Schroder, the heartbreaking tale of a man who kidnaps his 6-year-old daughter, could be O My Darling author Amity Gaige’s breakout work. Starring a doggedly compelling lead character and Gaige’s signature smooth prose, this novel wows with its exacting, subtle grace.
Erik Schroder has not been known by that name since he was 14. An East German immigrant bullied in the tenements of 1980s Boston, he reinvented himself as “Eric Kennedy” in high school. But when his marriage falls apart and he loses his custody rights, the lie on which Eric’s life is built may prove his final undoing. Depressed and desperate for more time with his daughter, he proposes a road trip during a scheduled visit, and the unflappable Meadow is game. So begins a weeklong sally into rural New England that reveals the erratic parenting that made Eric’s ex nervous in the first place. But it also displays the special bond between him and the intelligent Meadow. As the authorities close in, Eric, cornered by his fraudulent identity, must face the fact that he could lose his beloved daughter forever—and, in the process, his entire constructed self.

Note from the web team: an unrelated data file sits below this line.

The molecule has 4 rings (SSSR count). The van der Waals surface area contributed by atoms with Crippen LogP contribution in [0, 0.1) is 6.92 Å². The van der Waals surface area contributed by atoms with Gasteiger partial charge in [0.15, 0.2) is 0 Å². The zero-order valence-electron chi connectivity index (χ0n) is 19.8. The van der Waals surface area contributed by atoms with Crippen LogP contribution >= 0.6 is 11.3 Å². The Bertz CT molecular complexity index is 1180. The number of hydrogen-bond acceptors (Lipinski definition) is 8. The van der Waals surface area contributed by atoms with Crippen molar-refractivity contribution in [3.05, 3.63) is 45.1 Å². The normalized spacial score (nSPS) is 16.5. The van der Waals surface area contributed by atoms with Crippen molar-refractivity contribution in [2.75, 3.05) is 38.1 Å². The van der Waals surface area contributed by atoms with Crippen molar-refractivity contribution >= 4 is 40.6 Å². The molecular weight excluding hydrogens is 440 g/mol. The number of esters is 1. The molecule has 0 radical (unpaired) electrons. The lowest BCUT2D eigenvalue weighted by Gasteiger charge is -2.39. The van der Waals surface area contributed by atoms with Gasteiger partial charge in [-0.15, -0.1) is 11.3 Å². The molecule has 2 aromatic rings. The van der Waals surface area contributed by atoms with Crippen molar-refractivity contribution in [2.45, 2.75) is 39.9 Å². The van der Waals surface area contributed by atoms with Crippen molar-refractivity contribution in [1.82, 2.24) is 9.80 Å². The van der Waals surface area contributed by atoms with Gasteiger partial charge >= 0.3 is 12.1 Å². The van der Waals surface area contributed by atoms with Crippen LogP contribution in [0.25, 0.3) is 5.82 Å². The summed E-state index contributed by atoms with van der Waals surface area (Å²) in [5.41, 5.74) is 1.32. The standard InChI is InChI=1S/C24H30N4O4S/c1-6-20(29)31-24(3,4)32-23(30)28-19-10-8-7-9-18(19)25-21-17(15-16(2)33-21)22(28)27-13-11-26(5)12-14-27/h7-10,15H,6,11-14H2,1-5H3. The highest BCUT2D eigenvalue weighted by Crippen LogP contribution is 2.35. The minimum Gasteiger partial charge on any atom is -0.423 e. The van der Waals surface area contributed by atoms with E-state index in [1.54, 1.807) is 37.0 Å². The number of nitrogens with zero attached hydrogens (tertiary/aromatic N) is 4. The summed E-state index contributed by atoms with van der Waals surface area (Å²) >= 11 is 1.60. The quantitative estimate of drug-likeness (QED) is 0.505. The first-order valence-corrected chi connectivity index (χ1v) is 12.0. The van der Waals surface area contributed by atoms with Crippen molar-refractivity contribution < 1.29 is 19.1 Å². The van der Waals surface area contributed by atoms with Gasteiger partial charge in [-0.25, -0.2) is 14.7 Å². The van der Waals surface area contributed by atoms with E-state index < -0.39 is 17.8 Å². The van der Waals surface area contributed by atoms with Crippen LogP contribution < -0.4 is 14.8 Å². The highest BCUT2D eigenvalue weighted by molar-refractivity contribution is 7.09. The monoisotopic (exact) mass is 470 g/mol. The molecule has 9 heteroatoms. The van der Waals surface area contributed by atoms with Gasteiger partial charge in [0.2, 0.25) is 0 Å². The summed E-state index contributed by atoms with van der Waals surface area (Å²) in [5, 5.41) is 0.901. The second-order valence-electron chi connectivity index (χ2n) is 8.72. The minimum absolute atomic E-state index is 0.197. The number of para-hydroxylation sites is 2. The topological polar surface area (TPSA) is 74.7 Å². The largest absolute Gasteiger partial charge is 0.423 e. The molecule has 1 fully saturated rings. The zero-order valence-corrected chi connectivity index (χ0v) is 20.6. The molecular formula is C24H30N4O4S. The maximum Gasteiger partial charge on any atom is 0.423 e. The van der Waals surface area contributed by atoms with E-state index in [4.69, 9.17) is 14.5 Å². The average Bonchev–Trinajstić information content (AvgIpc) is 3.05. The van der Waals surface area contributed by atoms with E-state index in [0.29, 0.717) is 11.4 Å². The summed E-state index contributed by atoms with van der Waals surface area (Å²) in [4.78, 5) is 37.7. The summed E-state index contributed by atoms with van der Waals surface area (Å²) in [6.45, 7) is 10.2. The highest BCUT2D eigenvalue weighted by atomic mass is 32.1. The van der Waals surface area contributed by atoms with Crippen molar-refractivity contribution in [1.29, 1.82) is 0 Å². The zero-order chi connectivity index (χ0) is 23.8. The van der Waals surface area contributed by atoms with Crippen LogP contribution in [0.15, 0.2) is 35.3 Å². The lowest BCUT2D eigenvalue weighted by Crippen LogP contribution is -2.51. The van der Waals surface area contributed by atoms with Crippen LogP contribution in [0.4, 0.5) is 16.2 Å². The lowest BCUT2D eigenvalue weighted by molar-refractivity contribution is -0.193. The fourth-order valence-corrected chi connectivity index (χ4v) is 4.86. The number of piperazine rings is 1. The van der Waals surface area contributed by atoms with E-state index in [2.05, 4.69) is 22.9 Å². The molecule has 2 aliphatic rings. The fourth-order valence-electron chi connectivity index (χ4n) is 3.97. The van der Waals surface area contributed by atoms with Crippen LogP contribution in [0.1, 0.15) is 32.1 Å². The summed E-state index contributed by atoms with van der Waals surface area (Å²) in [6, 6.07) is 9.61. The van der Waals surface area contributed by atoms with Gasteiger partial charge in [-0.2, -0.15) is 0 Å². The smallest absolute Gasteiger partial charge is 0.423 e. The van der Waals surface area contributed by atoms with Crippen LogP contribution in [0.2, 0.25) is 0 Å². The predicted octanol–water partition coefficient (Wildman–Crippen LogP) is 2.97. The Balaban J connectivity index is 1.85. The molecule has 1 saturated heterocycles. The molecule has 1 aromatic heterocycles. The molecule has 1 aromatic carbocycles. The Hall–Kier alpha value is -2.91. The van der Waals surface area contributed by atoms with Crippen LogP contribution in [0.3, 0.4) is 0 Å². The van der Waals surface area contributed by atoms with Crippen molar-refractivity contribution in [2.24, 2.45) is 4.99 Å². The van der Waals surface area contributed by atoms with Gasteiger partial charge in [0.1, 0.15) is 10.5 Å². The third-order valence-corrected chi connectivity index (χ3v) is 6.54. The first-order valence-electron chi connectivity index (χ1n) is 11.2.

Written as a confession to his wife, Schroder is Eric’s chronicle of his crimes and a poignant ode to his lost love. He utterly adored Laura—their breakup still stumps him—and Gaige’s elucidation of his bewildered pain is cutting. Meanwhile, he is confused by his own errors as a parent. Is he a bad father? What makes a good parent? His flaws, concurrent with his obvious love for Meadow, make us question our own judgments, decisions and delusions. A lost man, Eric Kennedy is falling apart, the ghosts of his past coming to claim him.
Gaige presents this weighty tale with enigmatic grace: This is a sad story, with multiple layers, carried on sentences light as air. She mixes warmth, lovely tenderness and wit with fear and loathing, nakedness and shame, moving her narrative swiftly to an end that hits like a punch in the gut.
Schroder, like its namesake, is an engrossing paradox. And Gaige is a talent who deserves attention.